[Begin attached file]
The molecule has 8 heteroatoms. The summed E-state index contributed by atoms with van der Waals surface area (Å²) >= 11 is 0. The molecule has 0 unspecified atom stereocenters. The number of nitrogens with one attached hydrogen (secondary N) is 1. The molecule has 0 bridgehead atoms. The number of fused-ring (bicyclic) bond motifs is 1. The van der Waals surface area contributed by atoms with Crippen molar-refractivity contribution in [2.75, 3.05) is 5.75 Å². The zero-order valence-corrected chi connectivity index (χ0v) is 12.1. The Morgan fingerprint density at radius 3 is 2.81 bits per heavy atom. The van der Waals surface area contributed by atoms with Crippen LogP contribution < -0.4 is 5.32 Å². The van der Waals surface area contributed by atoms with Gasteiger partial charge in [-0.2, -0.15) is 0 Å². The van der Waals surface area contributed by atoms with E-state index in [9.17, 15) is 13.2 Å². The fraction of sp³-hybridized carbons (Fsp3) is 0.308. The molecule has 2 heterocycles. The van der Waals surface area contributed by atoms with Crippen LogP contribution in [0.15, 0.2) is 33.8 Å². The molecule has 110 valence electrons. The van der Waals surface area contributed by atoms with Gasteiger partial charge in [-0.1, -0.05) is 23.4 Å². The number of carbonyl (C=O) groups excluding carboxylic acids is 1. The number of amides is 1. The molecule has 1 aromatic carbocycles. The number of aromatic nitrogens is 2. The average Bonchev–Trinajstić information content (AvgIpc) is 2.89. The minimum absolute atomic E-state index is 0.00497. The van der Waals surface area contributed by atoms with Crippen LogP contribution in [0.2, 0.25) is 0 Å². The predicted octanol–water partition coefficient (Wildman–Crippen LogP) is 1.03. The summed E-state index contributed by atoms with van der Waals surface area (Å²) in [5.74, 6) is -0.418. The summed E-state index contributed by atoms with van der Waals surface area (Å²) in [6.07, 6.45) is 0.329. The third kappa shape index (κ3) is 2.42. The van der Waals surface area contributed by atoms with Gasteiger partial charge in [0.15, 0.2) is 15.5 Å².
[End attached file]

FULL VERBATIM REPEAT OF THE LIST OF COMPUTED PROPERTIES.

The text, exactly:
The molecule has 8 heteroatoms. The summed E-state index contributed by atoms with van der Waals surface area (Å²) >= 11 is 0. The molecule has 0 unspecified atom stereocenters. The number of nitrogens with one attached hydrogen (secondary N) is 1. The molecule has 0 bridgehead atoms. The number of fused-ring (bicyclic) bond motifs is 1. The van der Waals surface area contributed by atoms with Crippen molar-refractivity contribution in [2.75, 3.05) is 5.75 Å². The zero-order valence-corrected chi connectivity index (χ0v) is 12.1. The Morgan fingerprint density at radius 3 is 2.81 bits per heavy atom. The van der Waals surface area contributed by atoms with Crippen LogP contribution < -0.4 is 5.32 Å². The van der Waals surface area contributed by atoms with Gasteiger partial charge in [-0.2, -0.15) is 0 Å². The van der Waals surface area contributed by atoms with E-state index in [9.17, 15) is 13.2 Å². The fraction of sp³-hybridized carbons (Fsp3) is 0.308. The molecule has 2 heterocycles. The van der Waals surface area contributed by atoms with Crippen LogP contribution in [0.15, 0.2) is 33.8 Å². The molecule has 110 valence electrons. The van der Waals surface area contributed by atoms with Gasteiger partial charge in [-0.1, -0.05) is 23.4 Å². The number of carbonyl (C=O) groups excluding carboxylic acids is 1. The number of amides is 1. The molecule has 1 aromatic carbocycles. The number of aromatic nitrogens is 2. The average Bonchev–Trinajstić information content (AvgIpc) is 2.89. The minimum absolute atomic E-state index is 0.00497. The van der Waals surface area contributed by atoms with Crippen LogP contribution in [0.2, 0.25) is 0 Å². The predicted octanol–water partition coefficient (Wildman–Crippen LogP) is 1.03. The summed E-state index contributed by atoms with van der Waals surface area (Å²) in [5.74, 6) is -0.418. The summed E-state index contributed by atoms with van der Waals surface area (Å²) in [6.07, 6.45) is 0.329. The third kappa shape index (κ3) is 2.42. The van der Waals surface area contributed by atoms with Gasteiger partial charge in [0.15, 0.2) is 15.5 Å².